While political parties change constantly, the Sovereign continues uninterruptedly as Head of State, providing a stable framework within, which a government can introduce wide-ranging reforms. With an exceptional six decades of reading State papers, meeting Heads of State and Ambassadors and holding a weekly audience with her Prime Minister, The Queen has an unequalled store of experience from which successive Prime Ministers have been able to draw.
Her Majesty also hosts garden parties to which guests from all backgrounds are invited, most of whom are nominated by charities or public-sector organisations for their service to their communities. Approximately two million people have enjoyed tea with the Queen over the last sixty years. She has met nearly four million people, which is equivalent to the entire population of New Zealand. In the thousands of messages sent by The Queen each year to people celebrating their 100th birthdays or diamond weddings, The Queen is able to give recognition to such personal individual landmarks.
The Queen also supports service to others, through close relationships with the voluntary and charitable sectors of our society. About 3,000 organisations list a member of the Royal Family as Patron or President. Her Majesty personally has over 600 patronages and The Duke of Edinburgh over 700. In all these roles, the Queen is supported by members of the Royal Family, who help her perform many of the engagements that she cannot undertake in person.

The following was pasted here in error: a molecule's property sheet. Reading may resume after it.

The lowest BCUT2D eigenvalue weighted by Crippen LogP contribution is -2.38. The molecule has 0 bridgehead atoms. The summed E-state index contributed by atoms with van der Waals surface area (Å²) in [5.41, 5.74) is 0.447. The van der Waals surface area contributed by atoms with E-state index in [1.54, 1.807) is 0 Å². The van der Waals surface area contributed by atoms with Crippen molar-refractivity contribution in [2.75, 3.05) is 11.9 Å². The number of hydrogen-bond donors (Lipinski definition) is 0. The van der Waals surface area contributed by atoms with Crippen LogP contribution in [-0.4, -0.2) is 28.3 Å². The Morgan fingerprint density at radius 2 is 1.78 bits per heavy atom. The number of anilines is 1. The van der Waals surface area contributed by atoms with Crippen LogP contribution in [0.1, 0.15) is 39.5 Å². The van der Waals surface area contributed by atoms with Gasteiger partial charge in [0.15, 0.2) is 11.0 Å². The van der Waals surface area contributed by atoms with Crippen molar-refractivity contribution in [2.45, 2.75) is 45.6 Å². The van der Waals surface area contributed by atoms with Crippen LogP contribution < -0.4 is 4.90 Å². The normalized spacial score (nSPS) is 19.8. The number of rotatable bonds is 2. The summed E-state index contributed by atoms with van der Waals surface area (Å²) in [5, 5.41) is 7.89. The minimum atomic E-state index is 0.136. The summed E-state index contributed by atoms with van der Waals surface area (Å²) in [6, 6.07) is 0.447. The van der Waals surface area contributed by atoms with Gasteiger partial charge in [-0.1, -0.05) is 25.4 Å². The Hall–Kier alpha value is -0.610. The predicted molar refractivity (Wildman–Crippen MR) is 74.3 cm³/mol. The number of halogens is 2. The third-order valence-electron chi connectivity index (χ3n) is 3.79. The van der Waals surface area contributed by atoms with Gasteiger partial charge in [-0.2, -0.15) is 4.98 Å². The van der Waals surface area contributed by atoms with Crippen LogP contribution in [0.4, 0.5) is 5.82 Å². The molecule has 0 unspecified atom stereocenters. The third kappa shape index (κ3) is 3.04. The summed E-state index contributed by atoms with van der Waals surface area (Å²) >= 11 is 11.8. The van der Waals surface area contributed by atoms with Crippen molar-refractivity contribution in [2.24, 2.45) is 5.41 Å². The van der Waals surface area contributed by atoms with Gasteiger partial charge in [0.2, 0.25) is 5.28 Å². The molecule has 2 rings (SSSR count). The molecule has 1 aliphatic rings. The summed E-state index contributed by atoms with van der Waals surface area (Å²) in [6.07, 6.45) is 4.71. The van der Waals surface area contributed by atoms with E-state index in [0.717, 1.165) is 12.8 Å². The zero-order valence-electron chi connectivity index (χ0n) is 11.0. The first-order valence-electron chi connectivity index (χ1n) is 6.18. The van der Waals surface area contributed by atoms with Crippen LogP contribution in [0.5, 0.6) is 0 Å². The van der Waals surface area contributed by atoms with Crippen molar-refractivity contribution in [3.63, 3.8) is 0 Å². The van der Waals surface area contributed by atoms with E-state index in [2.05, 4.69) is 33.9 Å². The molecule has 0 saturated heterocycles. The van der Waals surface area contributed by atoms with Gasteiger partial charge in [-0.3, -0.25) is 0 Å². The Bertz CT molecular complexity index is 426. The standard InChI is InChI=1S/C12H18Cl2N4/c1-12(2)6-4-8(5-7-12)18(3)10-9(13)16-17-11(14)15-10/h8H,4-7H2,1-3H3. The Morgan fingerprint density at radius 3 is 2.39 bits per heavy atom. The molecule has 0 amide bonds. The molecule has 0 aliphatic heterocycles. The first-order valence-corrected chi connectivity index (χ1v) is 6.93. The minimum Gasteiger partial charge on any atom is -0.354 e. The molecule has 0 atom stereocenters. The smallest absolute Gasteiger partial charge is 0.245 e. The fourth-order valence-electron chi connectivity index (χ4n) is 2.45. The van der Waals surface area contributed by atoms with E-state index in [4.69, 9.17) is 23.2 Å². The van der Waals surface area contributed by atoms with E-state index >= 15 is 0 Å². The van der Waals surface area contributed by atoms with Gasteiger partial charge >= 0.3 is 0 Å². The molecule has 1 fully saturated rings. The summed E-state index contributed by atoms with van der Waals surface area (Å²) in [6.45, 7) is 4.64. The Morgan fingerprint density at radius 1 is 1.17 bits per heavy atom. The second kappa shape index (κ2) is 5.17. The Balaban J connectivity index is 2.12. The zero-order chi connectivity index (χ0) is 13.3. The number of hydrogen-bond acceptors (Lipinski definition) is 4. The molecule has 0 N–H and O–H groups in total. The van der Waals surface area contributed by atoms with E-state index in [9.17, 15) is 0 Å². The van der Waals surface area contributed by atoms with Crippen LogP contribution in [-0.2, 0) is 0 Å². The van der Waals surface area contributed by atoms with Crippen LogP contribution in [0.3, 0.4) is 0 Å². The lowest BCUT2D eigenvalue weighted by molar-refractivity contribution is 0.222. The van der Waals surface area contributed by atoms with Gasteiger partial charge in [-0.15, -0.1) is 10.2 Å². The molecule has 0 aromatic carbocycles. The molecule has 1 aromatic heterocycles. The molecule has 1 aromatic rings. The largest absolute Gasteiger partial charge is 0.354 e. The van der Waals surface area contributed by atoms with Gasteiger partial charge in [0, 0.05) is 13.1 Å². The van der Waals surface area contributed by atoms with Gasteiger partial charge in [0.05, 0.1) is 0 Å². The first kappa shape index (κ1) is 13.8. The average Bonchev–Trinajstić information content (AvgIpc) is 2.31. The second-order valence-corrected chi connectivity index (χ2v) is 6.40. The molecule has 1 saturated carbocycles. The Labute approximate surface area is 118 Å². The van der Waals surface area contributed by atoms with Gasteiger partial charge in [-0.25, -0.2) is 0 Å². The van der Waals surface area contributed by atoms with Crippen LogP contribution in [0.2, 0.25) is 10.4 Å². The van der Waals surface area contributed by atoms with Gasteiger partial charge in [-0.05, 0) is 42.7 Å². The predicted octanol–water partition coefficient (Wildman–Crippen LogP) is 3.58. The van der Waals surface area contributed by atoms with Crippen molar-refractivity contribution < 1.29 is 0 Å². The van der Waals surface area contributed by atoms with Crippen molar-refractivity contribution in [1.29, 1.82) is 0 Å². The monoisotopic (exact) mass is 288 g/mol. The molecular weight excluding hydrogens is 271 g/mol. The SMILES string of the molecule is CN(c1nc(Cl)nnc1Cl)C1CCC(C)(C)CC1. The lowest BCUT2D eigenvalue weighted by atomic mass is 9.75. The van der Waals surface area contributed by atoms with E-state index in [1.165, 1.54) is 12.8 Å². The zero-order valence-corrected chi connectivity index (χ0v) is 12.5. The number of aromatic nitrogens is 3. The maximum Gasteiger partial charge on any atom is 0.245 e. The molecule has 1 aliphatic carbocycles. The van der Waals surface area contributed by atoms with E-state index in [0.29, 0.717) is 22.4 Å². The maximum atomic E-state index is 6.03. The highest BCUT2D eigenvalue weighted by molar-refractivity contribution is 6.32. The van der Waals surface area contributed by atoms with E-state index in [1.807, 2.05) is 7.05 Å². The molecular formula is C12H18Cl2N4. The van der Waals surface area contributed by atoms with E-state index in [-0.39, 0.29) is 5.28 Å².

Our experienced and well-educated Queen is an institution unto herself. She has provided direction and dedicated leadership that is the hallmark of Constitutional Monarchy at its best. The job in which Her Majesty holds is gruelling, time-consuming and physically demanding, in which she deserves more than a pay-cheque and a pat on the back, but the deepest respect and admiration that the people of our old islands can muster. It is because of her that we are who we are today. God Save The Queen!
Article by Thomas Mace-Archer-Mills Esq.